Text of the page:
A point Richard Stiennon makes a number of times in There Will Be Cyberwar: How The Move To Network-Centric War Fighting Has Set The Stage For Cyberwar; is that cyber Pearl Harbor is the wrong metaphor. He feels a more appropriate metaphor is cyber 9/11.
At 135 pages, the book is a quick and enthralling read. And at the end you are left wondering if just perhaps, there has already been a cyber 9/11.
Much of the book describes the working of network-centric warfare (NCW). The main theory of NCW is to remove the fog of war via a sensor grid and a combination of precision-guided weapons, intelligence, surveillance and reconnaissance, and command and control. It’s that move to NCW that Stiennon believes has set the stage for an inevitable cyberwar.
The book details how the US has spent billions in a run up to NCW, but seems to have forgotten that its underlying infrastructure (Windows, GPS, drones, etc.), were all built on insecure software. With that, the Pentagon has had numerous wake up calls, from malware on top secret networks, the Snowden debacle and more. Yet the reality is that the Internet and most military networks, as the book points out in detail, are quote porous.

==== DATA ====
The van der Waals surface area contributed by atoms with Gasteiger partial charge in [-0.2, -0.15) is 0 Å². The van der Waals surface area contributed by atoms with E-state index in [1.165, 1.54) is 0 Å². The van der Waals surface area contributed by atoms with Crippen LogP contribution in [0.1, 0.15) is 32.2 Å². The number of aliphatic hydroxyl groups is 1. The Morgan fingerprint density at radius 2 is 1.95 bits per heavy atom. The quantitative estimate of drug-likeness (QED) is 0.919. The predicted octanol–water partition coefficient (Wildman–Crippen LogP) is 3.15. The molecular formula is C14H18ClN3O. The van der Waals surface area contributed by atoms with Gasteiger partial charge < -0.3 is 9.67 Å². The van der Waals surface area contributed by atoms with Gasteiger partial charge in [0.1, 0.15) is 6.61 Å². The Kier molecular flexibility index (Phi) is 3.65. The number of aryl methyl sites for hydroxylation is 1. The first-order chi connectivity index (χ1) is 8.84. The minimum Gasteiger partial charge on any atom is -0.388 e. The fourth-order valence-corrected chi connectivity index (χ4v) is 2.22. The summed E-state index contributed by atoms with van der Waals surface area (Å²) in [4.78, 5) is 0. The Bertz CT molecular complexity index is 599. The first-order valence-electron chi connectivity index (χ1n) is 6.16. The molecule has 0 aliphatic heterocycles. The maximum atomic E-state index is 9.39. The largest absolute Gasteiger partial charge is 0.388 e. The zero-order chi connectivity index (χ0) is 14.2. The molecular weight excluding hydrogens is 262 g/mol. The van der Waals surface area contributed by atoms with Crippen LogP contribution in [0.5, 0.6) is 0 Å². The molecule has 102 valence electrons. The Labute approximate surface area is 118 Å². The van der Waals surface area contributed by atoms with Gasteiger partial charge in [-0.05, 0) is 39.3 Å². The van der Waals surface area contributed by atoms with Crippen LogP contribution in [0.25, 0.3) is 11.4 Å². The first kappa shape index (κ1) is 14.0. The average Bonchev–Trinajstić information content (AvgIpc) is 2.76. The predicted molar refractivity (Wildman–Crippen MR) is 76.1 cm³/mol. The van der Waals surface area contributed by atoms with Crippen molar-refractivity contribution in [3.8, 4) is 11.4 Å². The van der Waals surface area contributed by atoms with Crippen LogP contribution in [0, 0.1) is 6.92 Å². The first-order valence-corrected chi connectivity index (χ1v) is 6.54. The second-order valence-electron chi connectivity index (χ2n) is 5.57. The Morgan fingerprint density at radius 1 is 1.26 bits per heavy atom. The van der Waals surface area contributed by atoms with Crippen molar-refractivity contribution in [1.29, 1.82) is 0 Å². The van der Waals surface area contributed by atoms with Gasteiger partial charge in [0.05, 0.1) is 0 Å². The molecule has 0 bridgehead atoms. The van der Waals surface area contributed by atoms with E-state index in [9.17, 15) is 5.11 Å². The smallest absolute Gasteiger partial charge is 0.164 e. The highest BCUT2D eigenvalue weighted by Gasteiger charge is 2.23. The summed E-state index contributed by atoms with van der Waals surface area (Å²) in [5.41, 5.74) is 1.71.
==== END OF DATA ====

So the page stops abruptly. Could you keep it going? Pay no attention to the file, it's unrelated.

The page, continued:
Much of the book deals with China, and their overt and covert attempts to penetrate US systems, networks and any intellectual property they can get their hands on.
Chapter 8 on Assurance is a particularly fascinating chapter. While China has made it eminently clear that their goal is world domination, US firms and the US government have no qualms about outsourcing the manufacturing of key components to China.
A both fascinating and horrifying point the book makes is that the US does not have a comprehensive program to certify that integrated circuits going into US weapons systems don’t contain malicious circuits. While DARPA is working on such a program, it’s still in its infancy; leaving US systems and military equipment at risk.
The book brings to light a fact about the Hainan Island incident; the April 2001 incident of a midair collision between a Navy EP-3E and Chinese J-8II fighter. The result was that the crew of the EP-3E were not able to sanitize all of their equipment in time, which enabled the Chinese to ultimately reverse engineer the secret operating system used on the plane. By doing that, the Chinese has a road map for decrypting Navy classified intelligence and operational data.
A cyber 9/11 is inevitable, and as There Will Be Cyberwar shows, it might just be closer than we think.